The three 'strike packages' which decide what sort of killstreaks you gain, do almost exactly what they say on the tin. Unsurprisingly then, 'support' gives you support perks, like ammo drops or radar boosts. These don't get lost when you die. Assault is the more conventional, accumulated kills approach, complete with helicopter attacks and airstrikes. Finally there is Specialist, which is most suited to those who like to go solo, it includes additional perks which you can stack to transform yourself into some sort of super-soldier.
Weapons themselves now also level up, meaning you can work on a single gun, unlock parts for it and build a play style to suit yourself. No longer are things like red dot sights interchangeable, you have to unlock individual parts for individual weapons.
Levels themselves are also very different, they are multi-layered affairs with far more close-quarters setups. It stops any nasty situations where you get stuck and repeatedly blasted to pieces by a cleverly placed sniper or speedy assault gunner.
The sum of all these changes is a unparalleled console multiplayer package. By itself it would outdo the longevity of most other triple A titles, but with the rest included it's a bit of a stunner.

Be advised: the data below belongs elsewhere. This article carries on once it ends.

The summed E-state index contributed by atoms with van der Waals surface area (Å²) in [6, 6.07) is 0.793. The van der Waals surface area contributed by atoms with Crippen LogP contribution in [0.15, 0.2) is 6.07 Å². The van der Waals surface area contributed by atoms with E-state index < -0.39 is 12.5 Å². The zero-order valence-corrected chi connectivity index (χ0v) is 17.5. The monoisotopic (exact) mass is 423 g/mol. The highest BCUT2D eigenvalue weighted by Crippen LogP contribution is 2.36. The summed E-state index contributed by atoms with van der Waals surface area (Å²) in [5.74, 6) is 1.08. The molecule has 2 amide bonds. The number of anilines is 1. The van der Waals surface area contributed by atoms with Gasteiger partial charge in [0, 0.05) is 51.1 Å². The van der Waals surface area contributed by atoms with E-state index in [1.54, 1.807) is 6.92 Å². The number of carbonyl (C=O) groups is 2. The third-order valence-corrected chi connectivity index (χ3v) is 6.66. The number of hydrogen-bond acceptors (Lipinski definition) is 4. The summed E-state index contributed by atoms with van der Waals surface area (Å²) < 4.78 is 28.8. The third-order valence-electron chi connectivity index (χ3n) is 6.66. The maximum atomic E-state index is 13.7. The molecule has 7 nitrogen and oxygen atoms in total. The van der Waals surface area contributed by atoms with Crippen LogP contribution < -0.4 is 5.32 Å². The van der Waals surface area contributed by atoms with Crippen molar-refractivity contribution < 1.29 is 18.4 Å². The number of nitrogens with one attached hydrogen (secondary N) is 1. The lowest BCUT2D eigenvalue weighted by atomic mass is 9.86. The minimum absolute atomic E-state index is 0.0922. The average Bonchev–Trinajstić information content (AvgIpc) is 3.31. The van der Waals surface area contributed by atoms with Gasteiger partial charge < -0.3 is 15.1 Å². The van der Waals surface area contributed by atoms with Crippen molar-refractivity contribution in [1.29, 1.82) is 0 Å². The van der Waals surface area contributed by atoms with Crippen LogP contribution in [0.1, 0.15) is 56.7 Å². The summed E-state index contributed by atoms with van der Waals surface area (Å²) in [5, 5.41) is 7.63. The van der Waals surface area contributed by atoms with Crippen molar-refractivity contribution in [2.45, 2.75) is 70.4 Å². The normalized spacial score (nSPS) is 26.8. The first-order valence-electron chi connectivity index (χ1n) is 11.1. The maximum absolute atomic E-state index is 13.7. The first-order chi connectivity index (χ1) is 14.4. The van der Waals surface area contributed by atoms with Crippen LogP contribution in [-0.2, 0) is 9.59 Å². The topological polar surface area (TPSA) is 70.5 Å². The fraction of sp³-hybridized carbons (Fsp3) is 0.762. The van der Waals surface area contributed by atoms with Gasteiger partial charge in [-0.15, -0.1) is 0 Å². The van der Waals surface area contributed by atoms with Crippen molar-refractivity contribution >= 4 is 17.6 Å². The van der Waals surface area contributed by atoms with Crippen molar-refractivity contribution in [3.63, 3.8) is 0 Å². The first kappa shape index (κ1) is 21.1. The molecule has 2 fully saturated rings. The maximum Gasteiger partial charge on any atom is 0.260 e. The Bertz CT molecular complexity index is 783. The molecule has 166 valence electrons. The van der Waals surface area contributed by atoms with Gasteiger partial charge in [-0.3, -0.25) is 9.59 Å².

So all this praise yet again for a Call of Duty game. It is almost impossible not to acknowledge what Infinity Ward has done here. It has put polish on top of polish so that MW3 shines brighter than any other game in the series.
But for all its good points, of which there are many, ultimately it is just another Call of Duty game. That's no bad thing, but quite frankly if the game hadn't been so good we would have felt it a seriously tired affair. But then, why mess with a formula that can generate so much revenue? All we want to see, from whatever comes next, is something totally new, a new engine, story and play style reminiscent of all the excitement we first felt when playing the original Modern Warfare.
In the meantime we can enjoy all the delights of what has to be the best game in the Call of Duty series yet. And, one of the best games of the year.